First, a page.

Late Friday afternoon, after a day of hot and humid weather (although, no thunderstorms that were forecasted), the IMSA WeatherTech SportsCar Championship teams took to the 1.474-mile circuit at Lime Rock Park for qualifying. Three 15-minute sessions would determine the starting order for Saturday’s race.
In the Prototype Challenge class, CORE autosport‘s Colin Braun has been one of the fastest drivers on track all season. Here, the pit notes may not make it look tough, but Braun was tested thoroughly.
Braun set down an early lap of 49.719 seconds and steadily improved that time down to 48.824 seconds (108.684 mph) on his seventh lap. While it was not the fastest lap of the weekend, it gave the rest of the class something to shoot at.
First up was Performance Tech Motorsports‘ James French, who set laps in the low 49-second bracket. Starworks Motorsports‘ Jose Gutierrez was the second driver to dip into the 48-second bracket, then nearly wiped out on his next lap. French later improved his time to jump over Gutierrez and get back into second.
Finally, PR1/Mathiasen Motorsports‘ Robert Alon laid down a time of 48.840 seconds on his 16th lap of the session to move into second, just .016 of a second off of Braun. However, no one could get any closer to the former Camping World Truck and XFINITY Series regular as Braun held on take the overall pole.
French ended up third, just a little more than a tenth off of Braun. Gutierrez was another half a tenth back in fourth, while Starworks Motorsports’ No. 8 for Alex Popow was fifth. The top 5 drivers were separated by less than four-tenths of a second.
In GT Le Mans, fans saw a much different type of qualifying session as compared to the other two classes. Michelin provides GT Le Mans teams with three different compounds (referred to as “Hot,” “Warm” and “Cool”) and teams are allowed to mix and match. That, and the fact that the Michelins are a faster tire than the regular Continentals meant that the rubber could last that little bit longer.
The GT Le Mans drivers seemed to experience less tire wear than the other two classes, resulting in another great duel. The Corvettes, Ford GT’s, Risi Competizione‘s Ferrari 488 GTE and the BMW’s were all over each other. Unlike the other two classes, the fastest GT Le Mans laps of the weekend were set in qualifying.
Ford Chip Ganassi Racing‘s Richard Westbrook set a lap of 51.177 seconds three minutes into the session. From then on, the lap times continued to fall. Westbrook lowered the time to beat multiple times. Meanwhile, BMW Team RLL‘s Dirk Werner was all but matching Westbrook stride for stride. So was Westbrook’s teammate Joey Hand, Risi Competizione’s Toni Vilander and Corvette Racing‘s Tommy Milner.
The five drivers lowered and lowered the time to beat until Westbrook set a time of 50.748 seconds (104.564 mph), a full four-tenths of a second faster than the best GT Le Mans practice lap of the day. Shortly afterwards, teammate Hand stalled the No. 66 on the No Name Straight, bringing out the red flag with two minutes to go. At that point, the session was flagged complete and Westbrook ended up with his second pole in three races, but only just by a little.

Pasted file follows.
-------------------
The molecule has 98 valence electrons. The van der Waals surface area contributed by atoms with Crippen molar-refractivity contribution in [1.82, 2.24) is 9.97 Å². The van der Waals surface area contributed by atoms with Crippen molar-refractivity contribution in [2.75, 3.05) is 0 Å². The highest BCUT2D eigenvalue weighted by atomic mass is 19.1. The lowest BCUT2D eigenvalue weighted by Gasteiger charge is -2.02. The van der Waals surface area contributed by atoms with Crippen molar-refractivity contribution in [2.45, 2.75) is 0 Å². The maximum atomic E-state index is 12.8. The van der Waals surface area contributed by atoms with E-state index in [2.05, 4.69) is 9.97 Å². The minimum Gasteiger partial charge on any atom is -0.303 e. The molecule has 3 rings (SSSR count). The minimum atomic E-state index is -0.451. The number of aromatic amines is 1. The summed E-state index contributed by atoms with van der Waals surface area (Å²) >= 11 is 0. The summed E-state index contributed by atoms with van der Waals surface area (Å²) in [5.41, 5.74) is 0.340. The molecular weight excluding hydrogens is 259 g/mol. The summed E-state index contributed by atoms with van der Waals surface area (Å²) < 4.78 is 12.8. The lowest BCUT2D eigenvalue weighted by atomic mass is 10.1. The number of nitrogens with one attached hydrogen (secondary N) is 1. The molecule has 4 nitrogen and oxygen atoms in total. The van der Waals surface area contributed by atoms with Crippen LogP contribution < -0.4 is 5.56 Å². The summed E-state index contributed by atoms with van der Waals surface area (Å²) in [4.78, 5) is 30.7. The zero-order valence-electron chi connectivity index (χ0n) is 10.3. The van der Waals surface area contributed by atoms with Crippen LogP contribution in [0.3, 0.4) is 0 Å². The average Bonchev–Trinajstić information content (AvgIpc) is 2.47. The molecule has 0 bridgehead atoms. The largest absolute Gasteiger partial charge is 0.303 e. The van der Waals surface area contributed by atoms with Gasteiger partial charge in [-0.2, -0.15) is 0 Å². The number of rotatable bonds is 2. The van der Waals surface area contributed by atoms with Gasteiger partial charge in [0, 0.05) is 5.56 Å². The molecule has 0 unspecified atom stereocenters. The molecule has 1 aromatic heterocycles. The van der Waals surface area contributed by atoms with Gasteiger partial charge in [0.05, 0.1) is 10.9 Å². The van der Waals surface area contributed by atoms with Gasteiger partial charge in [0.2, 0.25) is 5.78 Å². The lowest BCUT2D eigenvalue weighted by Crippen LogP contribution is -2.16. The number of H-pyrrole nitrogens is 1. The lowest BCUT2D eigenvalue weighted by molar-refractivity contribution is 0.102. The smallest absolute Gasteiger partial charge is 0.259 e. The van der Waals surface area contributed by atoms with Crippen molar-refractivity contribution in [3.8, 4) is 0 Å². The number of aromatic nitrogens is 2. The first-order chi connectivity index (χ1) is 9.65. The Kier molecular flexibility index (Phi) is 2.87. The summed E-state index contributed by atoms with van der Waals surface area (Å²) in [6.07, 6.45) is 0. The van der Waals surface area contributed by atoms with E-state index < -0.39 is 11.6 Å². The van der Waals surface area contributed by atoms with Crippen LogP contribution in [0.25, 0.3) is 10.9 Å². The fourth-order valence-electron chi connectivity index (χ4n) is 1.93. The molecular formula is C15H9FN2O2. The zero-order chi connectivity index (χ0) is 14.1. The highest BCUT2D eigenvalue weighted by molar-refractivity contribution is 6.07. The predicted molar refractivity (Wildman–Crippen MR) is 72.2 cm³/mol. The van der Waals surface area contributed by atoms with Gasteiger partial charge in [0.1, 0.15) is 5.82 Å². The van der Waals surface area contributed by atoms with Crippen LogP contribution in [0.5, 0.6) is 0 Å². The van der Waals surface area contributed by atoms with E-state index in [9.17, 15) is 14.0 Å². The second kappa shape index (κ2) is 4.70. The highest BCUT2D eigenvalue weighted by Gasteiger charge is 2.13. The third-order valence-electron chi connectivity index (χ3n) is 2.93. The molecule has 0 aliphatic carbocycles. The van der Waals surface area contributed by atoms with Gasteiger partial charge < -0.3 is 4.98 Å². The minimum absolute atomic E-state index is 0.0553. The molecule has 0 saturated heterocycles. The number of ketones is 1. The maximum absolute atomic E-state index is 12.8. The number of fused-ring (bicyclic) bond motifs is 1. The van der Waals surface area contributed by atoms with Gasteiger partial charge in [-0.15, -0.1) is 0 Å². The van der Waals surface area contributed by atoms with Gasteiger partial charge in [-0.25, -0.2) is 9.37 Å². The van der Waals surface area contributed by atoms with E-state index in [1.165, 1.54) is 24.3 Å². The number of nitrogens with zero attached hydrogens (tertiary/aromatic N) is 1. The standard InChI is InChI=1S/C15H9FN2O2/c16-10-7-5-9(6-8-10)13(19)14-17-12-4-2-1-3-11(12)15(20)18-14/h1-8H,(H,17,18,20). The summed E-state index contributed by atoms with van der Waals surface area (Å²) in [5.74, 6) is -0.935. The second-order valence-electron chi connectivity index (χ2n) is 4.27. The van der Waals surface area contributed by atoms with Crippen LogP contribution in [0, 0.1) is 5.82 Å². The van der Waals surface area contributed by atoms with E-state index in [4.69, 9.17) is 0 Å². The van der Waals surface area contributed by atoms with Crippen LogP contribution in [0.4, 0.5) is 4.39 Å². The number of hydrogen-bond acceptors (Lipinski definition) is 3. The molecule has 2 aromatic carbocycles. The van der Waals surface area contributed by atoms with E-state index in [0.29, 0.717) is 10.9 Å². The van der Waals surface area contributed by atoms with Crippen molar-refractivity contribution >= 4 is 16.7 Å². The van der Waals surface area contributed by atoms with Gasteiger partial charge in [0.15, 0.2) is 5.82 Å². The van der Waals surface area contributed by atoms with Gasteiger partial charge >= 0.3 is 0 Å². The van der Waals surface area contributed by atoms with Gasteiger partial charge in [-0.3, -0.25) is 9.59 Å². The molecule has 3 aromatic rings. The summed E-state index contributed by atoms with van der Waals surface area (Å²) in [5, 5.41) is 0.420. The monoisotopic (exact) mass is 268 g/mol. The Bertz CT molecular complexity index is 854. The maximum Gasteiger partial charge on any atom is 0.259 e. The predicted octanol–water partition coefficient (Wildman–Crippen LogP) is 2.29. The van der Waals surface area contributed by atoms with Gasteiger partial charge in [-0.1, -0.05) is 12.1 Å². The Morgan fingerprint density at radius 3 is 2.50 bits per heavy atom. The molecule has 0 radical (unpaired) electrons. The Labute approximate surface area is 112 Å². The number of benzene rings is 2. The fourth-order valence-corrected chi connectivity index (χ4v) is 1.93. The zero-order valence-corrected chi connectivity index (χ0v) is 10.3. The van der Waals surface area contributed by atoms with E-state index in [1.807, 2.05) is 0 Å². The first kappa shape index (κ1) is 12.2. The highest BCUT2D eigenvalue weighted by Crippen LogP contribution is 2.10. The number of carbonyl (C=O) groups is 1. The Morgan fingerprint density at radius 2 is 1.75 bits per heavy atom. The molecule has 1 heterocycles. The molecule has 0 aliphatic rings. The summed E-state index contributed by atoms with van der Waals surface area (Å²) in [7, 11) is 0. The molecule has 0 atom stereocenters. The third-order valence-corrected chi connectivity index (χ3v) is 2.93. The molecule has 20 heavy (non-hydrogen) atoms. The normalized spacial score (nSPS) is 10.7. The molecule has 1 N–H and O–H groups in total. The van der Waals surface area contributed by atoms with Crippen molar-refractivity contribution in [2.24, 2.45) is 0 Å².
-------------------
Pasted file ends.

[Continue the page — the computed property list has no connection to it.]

Westbrook won the class pole by a mere .086 of a second over Werner. A couple hundredths of a second further back was Milner in third. Vilander in fourth was only .154 of a second behind Westbrook.
As for Hand, he turned in the fifth fastest time prior to stopping on track. However, since he brought out the red flag, he lost his fastest lap as per IMSA rules. Despite that penalty, he did not lose a position.
GT Daytona was a podium sweep for V10-powered cars, but that doesn’t tell the whole story. The tires were probably the most important here as drivers needed to get good laps in before the tires went off.
After losing part of practice due to electrical gremlins, Change Racing decided on a two driver change strategy for Saturday and had Spencer Pumpelly qualify the Monster Energy-sponsored Lamborghini. With temperatures (according to IMSA) nearing 99 degrees and 140 on the track, the surface was at its most slippery.
Three minutes into the session, Pumpelly put down a lap of 53.362 seconds and progressively lowered the target time for the rest of the class to fight over. On his sixth lap, Pumpelly turned in his quickest lap of the session, a 53.148 second (99.842 mph) lap. A couple of minutes later, Pumpelly pulled in, convinced that no one else could improve.
The competition tried. Stevenson Motorsports‘ Andrew Davis and Matt Bell put down good laps, as did Scuderia Corsa‘s Christina Nielsen and others. However, they could not get past Pumpelly, who took his first pole of the year.
Davis’ No. 6 Audi ended up just three-hundredths of a second slower than Pumpelly, but he had to settle for second. Teammate Matt Bell in the No. 9 was four-hundredths slower than Davis. Nielsen was fourth quickest, while Paul Miller Racing‘s Madison Snow was fifth. To give you an idea of how close the times actually were, John Potter qualified the No. 44 Audi R8 LMS GT3 for Magnus Racing in 11th. Potter was only five and a half tenths of a second off of Pumpelly. It should be an interesting race on Saturday.
Speaking of the race, Saturday’s Northeast Grand Prix is the only IMSA WeatherTech SportsCar Championship event this season that will be aired on network television. Coverage will begin on FOX at 3 p.m. It is not forecasted to be as hot on Saturday, but it should still be a hot and humid 160-minute affair.
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